Published in 1858, this was for its time by far the largest and most detailed map of Fairfield County. The area’s topography, particularly in the northwest part of the county, is shown by hachuring and shading, and rivers, streams, ponds and wetlands are delineated with care. Town boundaries are indicated by heavy outline color, and an effort has been made to show every road and rail line. Arguably the map’s greatest contribution, however, lies in its identification by name of many thousands of landowners and residents, as well as schools, businesses, and places of worship (Indeed abbreviations are used to differentiate the places of worship of no fewer than seven Christian denominations, while others indicate schools, post offices, cemeteries, and several types of manufacturing establishment.) To all this are added no fewer than 16 pictorial vignettes of fine area residences and other landmarks, and more than a dozen large-scale inset plans of urban areas such as Bridgeport and other population centers, all of which add immense documentary value while enhancing the map’s considerable decorative impact.
The map was for its time the best-available visual resource for understanding the population density and demographics of Fairfield County and was only superseded by the town and county atlases that began to proliferate in the 1870s. For all its excellence, however, it did have significant limitations imposed by its method of construction. Per the subtitle, it was based on “actual” survey by J. Chace of Troy, New York and W.J. Barker of North Hector, New York. In practice this meant that Chace and Barker, or those working “under their direction” systematically walked (or rode by horseback) the county’s many miles of roads armed only with an odometer and compass, and perhaps a stick for fending off hostile dogs. They would have made careful notes of the length and bearing of each stretch of road they traversed, the location and owner of any dwellings, churches or other landmarks they passed, and the rough shape of any areas of elevation and bodies of water visible from the road. Depending on Chace and Barker’s diligence, they may have double-checked their data against existing maps available in town records or, for coastal areas, the excellent charts of the U.S. Coast Survey. A true topographic map would have to await the work of the U.S. Geological Survey in the 1880s and thereafter.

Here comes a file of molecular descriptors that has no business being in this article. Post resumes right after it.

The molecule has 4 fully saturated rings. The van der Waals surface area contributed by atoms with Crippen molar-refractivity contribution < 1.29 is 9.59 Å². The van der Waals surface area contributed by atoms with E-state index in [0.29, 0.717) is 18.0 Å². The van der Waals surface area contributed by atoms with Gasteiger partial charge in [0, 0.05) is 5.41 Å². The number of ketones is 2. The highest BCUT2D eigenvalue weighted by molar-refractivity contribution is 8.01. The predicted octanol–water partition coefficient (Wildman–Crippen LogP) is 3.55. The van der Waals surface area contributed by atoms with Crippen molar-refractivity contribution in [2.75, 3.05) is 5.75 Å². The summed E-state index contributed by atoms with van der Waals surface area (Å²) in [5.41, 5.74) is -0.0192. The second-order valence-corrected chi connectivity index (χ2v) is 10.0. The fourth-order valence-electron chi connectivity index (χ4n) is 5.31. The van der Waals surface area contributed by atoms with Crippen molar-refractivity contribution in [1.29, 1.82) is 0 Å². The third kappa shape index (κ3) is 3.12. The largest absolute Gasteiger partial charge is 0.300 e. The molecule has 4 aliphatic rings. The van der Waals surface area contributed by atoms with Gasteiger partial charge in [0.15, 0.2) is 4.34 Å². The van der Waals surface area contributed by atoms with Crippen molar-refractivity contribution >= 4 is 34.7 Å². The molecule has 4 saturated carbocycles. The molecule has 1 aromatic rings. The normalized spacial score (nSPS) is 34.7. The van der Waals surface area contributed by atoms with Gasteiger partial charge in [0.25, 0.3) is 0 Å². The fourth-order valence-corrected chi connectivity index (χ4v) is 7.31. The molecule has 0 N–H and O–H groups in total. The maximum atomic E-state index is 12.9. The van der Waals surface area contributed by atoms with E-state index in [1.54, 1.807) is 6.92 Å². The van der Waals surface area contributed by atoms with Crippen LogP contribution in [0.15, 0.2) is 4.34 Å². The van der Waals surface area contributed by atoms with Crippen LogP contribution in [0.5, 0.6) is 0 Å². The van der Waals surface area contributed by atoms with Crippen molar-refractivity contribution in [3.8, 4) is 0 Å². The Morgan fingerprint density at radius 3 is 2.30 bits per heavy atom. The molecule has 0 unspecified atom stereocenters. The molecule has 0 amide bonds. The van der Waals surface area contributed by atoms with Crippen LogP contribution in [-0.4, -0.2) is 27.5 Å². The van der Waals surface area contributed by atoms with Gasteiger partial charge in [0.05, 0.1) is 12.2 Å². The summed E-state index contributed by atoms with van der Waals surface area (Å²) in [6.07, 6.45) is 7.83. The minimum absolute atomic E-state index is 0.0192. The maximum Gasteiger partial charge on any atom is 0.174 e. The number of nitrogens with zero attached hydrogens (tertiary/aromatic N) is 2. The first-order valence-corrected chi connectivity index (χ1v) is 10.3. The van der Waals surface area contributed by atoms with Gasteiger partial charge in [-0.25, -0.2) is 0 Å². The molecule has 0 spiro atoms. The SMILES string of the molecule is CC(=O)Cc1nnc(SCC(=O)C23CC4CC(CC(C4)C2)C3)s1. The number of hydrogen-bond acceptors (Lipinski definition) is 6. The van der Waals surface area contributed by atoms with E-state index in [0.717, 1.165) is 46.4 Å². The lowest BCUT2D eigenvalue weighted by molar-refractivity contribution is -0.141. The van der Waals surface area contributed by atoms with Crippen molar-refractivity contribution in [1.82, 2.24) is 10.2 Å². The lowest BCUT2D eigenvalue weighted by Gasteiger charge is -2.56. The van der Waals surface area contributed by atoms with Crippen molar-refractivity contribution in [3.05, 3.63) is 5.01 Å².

In the 1850s Richard Clark was very active as a publisher of large-scale town and county maps, and dozens of maps of New England counties and towns issued during this period bear his imprint. While the maps issued by Clark were probably less accurate than those by his major competitor Henry F. Walling, they are information rich and far more decorative, typically bearing large-scale inset plans of population centers, numerous pictorial vignettes of local landmarks and richly ornamental borders.
Chace was a civil engineer based in Troy, New York. Per Ristow he is credited as the surveyor and/or publisher of more than 20 county surveys between 1854 and 1860, the majority in New England and others in New York, Ohio and Pennsylvania. (Ristow,p. 387-88) Between 1856 and 1860 William Barker of North Hector New York published seven or eight maps of Pennsylvania counties, some with imprints placing him at a Philadelphia address.
Phillips, Maps of America, p. 276. Stephenson, Land Ownership Maps: A Checklist, #59 (#58 mentions an 1856 1st edition.) Thompson, Maps of Connecticut, #176 (Thompson lists holdings at the American Geographical Society, Boston Public and Connecticut Historical Society. He also mentions the 1856 first edition, held at the New York Historical Society.) Some background on mapmakers and publishers from Ristow, American Maps and Mapmakers.